Nursing Notes
By Nufactor

Infusion Nursing Notes by Nufactor provides education, resources and support to promote successful patient therapy within the infusion nursing community.

Pre-Medications Use, Side Effect Management & Intravenous Immune Globulin

By Joe DiStefano, RPh.

Intravenous immune globulin (IVIG) preparations are safe and effective treatments for a variety of medical conditions. Serious, but uncommon reactions occur, and include thromboembolic events, (e.g., pulmonary embolism, deep vein thrombosis, myocardial infarction, transient ischemic attack), renal dysfunction and acute renal failure. Mild to moderate side effects that occur during or after IVIG treatment are more common. These may include: headache, flushing, chills, myalgia, fatigue, low grade fever, changes in blood pressure and lower back pain. While many common side effects may be controlled by decreasing the IVIG infusion rate, administering physician-prescribed pre-medications can minimize or eliminate side effects and is a common practice. Of note, these reactions can occur with subcutaneous immune globulin (SCIG) but the risk appears to be much lower as compared to IVIG. Patients experiencing unmanageable IVIG side effects may better tolerate SCIG. Subcutaneous site reactions are the common SCIG side effects. This article will focus on IVIG.

The exact mechanism by which IVIG causes side effects is not known. Side effects may be related to the active ingredient, immune globulin (common to all brands), or inactive ingredients (many of which are brand-specific). Many of the common side effects are flu-like symptoms, which may be caused by immune globulins activating the complement pathway of the immune system. Hence, standard pre-medication regimens target flu-like symptoms with analgesics and anti-histamines. Because each IVIG lot is derived from blood pooled from many donors, there may be some differences in antibodies (immune globulins) from batch to batch. These variable factors together could explain toleration of one brand versus another as well as toleration of the same brand one time versus another time and supports the recommendation to always administer pre-medications.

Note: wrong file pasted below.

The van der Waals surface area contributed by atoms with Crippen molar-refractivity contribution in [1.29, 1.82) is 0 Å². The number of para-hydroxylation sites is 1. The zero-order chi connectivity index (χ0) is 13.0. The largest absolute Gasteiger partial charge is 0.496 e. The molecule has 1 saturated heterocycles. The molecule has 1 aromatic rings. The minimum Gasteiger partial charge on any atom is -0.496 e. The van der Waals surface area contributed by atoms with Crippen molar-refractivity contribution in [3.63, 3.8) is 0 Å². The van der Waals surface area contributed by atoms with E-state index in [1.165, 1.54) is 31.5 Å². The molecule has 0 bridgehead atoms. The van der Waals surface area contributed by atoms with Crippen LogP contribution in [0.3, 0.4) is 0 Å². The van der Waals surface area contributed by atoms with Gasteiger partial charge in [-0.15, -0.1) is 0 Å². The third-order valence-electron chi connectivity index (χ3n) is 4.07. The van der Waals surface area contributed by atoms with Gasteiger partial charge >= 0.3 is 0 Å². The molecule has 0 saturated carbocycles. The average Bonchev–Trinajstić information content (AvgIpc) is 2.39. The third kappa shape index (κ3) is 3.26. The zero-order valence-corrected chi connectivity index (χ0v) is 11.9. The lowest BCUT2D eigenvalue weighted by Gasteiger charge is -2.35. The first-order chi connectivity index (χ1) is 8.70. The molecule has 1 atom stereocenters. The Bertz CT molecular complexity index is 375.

Other pre-medications, less common than analgesics and anti-histamines, are usually ordered to specifically prevent a known problem such as migraines or after an unexpected effect occurs such as nausea or the more serious thromboembolism. The chart below lists information about some common pre-medications. Consult the manufacturer's prescribing information for full details or the NuFACTOR pharmacist.


Drugs Names (Brand)
[Route of Administration]



Acetaminophen (Tylenol) [oral]

  • Take 30 - 60 minutes before IVIG.
  • Risk of hepatic toxicity. Adult maximum 3000 mg/day from all sources. Pediatric maximum: consult with pharmacist.


Aspirin [oral]

  • Take 15 - 30 minutes before IVIG.
  • May cause GI upset; take with food.
  • Bleed risk; caution with concomitant anti-coagulation therapy.

Analgesic - NSAID

Ibuprofen (Motrin, Advil) [oral]
Ketoprofen (Orudis) [oral]
Naproxen (Naprosyn) [oral]

  • Take 30 - 60 minutes before IVIG.
  • May cause GI upset; take with food.
  • Caution with renal impairment.

Anti-histamine - low or non-sedating

Cetrizine (Zyrtec) [oral]
Fexofenadine (Allegra) [oral]
Desloratadine (Clarinex) [oral]
Loratadine (Claritin) [oral]

  • Take 30 - 60 minutes before IVIG.
  • Some require dose adjustment with hepatic and/or renal dysfunction

Anti-histamine - sedating

Chlorpheniramine (Chlor-Trimeton) [oral]
Diphenhydramine (Benadryl) [oral, IM, IV]